The Harper Doctrine

I’m trying to piece together Harper’s theory of democratic legitimacy in a minority situation in Canada, given the existence of the Bloc Quebecois.

Here is what we know:

1. Harper has, in  the past, relied solely on the support of the Bloc Quebecois to keep his government afloat.
2. Harper has spent the last week decrying the role of the Bloc in supporting the proposed Liberal/NDP coalition.
3. In his speech last night, he made it clear that he considers a coalition supported by the Bloc to be undemocratic. He said “Canada’s government cannot enter into a power-sharing coalition with a separatist party.” He also said that “the opposition does not have the democratic right to impose a coalition with the separatists they promised voters would never happen.”
4. Today outside Rideau Hall, he said, in response to questions, that he thinks it is vital that the government be supported  by the federalist parties in the Commons, that it should not rely on support from a party whose only interest is that of Quebecers, not of Canada as a whole.

It is hard to make all of this fit together as a coherent account of what constitutes democratic legitimacy in Canada right now, but here are a few possible suggestions for the principle that Harper sees as at work here:

A. It is illegitimate for a government to survive a confidence vote with the support of only the Bloc.

This puts  1 at odds with 2,3, and 4, in which case we can conclude that the Prime Minister is either being inconsistent or has simply changed his mind.

B. It is ok for the government to  rely on the Bloc for occasional support, esp. when the other opposition parties are voting against the government on a confidence motion, but it is not acceptable to be forced to rely on Bloc support for  every confidence vote

This theory would square 1 and 2 above, though the cost is making a distinction without a difference.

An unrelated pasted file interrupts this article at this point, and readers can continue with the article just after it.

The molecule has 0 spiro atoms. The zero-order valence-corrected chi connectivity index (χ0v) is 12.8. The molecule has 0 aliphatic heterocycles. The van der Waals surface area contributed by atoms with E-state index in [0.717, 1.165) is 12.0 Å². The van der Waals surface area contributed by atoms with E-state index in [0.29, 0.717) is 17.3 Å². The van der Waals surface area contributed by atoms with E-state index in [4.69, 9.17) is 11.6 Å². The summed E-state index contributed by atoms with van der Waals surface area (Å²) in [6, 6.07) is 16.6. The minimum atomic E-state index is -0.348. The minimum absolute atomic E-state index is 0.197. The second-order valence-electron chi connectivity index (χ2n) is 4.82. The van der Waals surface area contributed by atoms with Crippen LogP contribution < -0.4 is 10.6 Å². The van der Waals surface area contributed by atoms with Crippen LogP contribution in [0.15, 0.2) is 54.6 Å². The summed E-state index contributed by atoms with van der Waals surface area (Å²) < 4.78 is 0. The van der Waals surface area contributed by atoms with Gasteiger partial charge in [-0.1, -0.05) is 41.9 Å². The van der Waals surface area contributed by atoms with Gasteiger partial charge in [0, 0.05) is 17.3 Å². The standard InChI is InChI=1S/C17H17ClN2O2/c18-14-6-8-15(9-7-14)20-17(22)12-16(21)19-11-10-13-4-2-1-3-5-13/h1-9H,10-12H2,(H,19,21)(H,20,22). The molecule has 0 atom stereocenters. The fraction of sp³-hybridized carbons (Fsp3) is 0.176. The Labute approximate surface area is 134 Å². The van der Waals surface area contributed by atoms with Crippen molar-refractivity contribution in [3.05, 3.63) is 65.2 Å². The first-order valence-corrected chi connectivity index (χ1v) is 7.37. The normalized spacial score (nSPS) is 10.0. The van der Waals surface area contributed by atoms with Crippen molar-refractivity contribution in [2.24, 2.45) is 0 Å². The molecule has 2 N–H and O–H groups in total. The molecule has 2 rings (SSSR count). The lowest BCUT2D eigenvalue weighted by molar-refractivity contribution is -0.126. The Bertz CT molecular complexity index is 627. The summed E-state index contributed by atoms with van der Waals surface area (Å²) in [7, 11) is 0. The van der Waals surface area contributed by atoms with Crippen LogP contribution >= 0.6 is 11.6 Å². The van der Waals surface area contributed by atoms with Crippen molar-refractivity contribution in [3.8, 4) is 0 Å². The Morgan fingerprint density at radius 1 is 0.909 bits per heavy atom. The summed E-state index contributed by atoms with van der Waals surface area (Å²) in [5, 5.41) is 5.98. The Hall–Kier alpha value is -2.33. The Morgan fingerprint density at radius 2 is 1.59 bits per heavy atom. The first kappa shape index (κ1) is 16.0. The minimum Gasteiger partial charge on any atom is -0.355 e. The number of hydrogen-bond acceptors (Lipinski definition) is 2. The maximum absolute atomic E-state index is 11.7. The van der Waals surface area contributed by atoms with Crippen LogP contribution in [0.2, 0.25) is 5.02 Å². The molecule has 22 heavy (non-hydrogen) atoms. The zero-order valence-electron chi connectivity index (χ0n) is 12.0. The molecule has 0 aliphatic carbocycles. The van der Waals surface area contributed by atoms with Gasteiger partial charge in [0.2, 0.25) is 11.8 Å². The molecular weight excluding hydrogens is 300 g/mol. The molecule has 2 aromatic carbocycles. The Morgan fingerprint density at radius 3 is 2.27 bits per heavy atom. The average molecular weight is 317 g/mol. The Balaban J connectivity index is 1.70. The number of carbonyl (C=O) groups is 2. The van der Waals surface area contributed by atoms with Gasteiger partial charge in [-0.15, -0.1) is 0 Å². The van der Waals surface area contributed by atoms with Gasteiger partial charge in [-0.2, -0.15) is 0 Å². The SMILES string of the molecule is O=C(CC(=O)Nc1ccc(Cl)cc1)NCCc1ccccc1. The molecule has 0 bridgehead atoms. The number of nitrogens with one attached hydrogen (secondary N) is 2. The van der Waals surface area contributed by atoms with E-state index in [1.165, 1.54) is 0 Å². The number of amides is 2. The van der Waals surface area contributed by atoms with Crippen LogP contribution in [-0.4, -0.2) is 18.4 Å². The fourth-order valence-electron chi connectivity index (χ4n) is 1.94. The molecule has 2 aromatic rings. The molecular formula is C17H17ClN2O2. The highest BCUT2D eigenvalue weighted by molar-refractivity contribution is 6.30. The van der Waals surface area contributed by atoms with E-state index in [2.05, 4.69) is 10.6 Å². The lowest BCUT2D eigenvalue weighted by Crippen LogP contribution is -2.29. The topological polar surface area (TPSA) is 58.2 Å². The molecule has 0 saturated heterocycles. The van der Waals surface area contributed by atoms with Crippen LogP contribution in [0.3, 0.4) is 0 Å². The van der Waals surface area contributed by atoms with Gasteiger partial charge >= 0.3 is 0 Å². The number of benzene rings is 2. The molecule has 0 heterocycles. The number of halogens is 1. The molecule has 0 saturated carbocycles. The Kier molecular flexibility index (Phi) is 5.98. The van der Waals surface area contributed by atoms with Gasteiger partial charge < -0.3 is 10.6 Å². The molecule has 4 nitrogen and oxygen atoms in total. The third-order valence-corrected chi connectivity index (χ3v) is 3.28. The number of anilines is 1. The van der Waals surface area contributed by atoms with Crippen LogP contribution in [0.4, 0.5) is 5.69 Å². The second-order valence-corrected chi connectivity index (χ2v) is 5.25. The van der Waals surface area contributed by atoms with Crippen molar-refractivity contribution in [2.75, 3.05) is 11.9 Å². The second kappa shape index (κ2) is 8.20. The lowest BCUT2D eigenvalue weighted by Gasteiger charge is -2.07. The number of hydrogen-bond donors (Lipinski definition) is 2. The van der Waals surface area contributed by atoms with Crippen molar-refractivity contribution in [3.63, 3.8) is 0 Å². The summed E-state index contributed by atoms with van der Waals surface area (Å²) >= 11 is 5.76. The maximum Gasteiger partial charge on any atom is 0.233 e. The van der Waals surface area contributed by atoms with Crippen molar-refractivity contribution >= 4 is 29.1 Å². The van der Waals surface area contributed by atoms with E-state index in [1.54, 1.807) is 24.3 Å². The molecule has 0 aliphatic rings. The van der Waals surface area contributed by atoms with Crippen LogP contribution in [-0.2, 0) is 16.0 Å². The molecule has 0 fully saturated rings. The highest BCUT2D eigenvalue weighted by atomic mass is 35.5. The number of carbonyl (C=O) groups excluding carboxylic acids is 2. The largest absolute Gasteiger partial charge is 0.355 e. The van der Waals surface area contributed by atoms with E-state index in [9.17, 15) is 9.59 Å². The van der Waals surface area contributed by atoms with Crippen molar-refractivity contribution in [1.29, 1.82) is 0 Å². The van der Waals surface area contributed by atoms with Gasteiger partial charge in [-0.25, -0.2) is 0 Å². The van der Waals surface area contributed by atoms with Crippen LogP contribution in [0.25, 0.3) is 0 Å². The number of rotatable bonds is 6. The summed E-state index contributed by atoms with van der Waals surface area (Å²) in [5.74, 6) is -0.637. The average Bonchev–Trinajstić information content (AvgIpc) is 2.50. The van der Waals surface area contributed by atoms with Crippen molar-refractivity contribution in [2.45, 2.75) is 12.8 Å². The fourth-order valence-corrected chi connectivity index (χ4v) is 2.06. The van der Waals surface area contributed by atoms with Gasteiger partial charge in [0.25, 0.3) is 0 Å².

C.  The Bloc support of the coalition is illegitimate because it contradicts a promise the opposition parties made during the election.

This would make 1-4 hang together, but it is undermined by the fact that Harper has broken many election promises himself. In which case, his principle could be something like, “It is ok to break an election promise except a promise not to be supported by the Bloc in a coalition,” which achieves consistency at the expense of being extremely ad hoc and arbitrary.

D. During an economic crisis, it is imperative for the government to be supported by national parties that want to serve the national interest.

The Bloc Quebecois, by definition, is only concerned with the interest of Quebecers, which will make it hard, if not impossible, for the coalition to push through a stimulus plan that serves all Canadians. This principle also helps bring consistency to 1-4 above, although it is hard to see why it should be restricted only to times of economic crisis. Everything that parliament does should be focused on serving the national interest, and it is hard to see why it would ever be legitimate for the  government  to survive only with the support of the Bloc.

In the end, I think that Harper has achieved yet another tactical victory, but has delivered a significant hostage to fortune.  Assume when parliament resumes in January that two things are the case: That the economic crisis continues, and the NDP and Liberals intend to vote against the budget. What if, then, the Bloc could be persuaded to support the budget? On what grounds, by Harper’s own lights, could the government legitimately survive?  I don’t see how he could, in good conscience, accept the Bloc’s support.

My best, most charitable reading of Harper’s new position on the role of the Bloc in parliament is that Harper has essentially rejected the Bloc as a source of legitimate support for the government. That is, he is now committed to surviving in power with, and only with, the support of either the Liberals, the NDP, or both.

Which is another way of saying that Harper has now pledged that Canada shall only be governed by a coalition of federalist parties. Let us call this principle, “The Harper Doctrine.”

Which means that the NDP now has a colossal amount of bargaining power. I wonder what cabinet position Mr. Layton will be offered.